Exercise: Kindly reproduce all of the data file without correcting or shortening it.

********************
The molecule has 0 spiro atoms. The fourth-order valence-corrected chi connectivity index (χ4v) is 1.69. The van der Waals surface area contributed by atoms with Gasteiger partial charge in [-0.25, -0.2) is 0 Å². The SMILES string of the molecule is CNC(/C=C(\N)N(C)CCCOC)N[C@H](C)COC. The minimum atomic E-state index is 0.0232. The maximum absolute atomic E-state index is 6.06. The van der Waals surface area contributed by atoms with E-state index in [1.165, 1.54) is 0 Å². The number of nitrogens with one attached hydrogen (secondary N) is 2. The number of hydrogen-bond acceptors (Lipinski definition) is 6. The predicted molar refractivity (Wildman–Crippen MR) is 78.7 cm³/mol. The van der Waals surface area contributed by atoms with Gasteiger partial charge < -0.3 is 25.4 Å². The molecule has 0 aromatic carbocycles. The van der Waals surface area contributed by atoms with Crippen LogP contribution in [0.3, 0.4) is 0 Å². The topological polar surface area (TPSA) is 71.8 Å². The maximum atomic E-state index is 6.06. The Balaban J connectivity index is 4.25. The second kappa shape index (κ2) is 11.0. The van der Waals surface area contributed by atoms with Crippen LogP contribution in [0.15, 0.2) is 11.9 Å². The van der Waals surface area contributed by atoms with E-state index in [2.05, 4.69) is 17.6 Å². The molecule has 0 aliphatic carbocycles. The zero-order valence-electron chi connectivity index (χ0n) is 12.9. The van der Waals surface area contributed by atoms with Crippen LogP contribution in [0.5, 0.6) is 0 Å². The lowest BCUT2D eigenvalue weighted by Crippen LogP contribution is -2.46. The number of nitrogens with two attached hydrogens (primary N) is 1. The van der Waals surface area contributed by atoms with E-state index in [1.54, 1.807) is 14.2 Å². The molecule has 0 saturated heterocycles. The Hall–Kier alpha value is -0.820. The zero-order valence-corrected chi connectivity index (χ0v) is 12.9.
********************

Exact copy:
The molecule has 0 spiro atoms. The fourth-order valence-corrected chi connectivity index (χ4v) is 1.69. The van der Waals surface area contributed by atoms with Gasteiger partial charge in [-0.25, -0.2) is 0 Å². The SMILES string of the molecule is CNC(/C=C(\N)N(C)CCCOC)N[C@H](C)COC. The minimum atomic E-state index is 0.0232. The maximum absolute atomic E-state index is 6.06. The van der Waals surface area contributed by atoms with E-state index in [1.165, 1.54) is 0 Å². The number of nitrogens with one attached hydrogen (secondary N) is 2. The number of hydrogen-bond acceptors (Lipinski definition) is 6. The predicted molar refractivity (Wildman–Crippen MR) is 78.7 cm³/mol. The van der Waals surface area contributed by atoms with Gasteiger partial charge < -0.3 is 25.4 Å². The molecule has 0 aromatic carbocycles. The van der Waals surface area contributed by atoms with Crippen LogP contribution in [0.3, 0.4) is 0 Å². The topological polar surface area (TPSA) is 71.8 Å². The maximum atomic E-state index is 6.06. The Balaban J connectivity index is 4.25. The second kappa shape index (κ2) is 11.0. The van der Waals surface area contributed by atoms with Crippen LogP contribution in [0.15, 0.2) is 11.9 Å². The van der Waals surface area contributed by atoms with E-state index in [2.05, 4.69) is 17.6 Å². The molecule has 0 aliphatic carbocycles. The zero-order valence-electron chi connectivity index (χ0n) is 12.9. The van der Waals surface area contributed by atoms with Crippen LogP contribution in [0.5, 0.6) is 0 Å². The lowest BCUT2D eigenvalue weighted by Crippen LogP contribution is -2.46. The number of nitrogens with two attached hydrogens (primary N) is 1. The van der Waals surface area contributed by atoms with E-state index in [1.54, 1.807) is 14.2 Å². The molecule has 0 saturated heterocycles. The Hall–Kier alpha value is -0.820. The zero-order valence-corrected chi connectivity index (χ0v) is 12.9.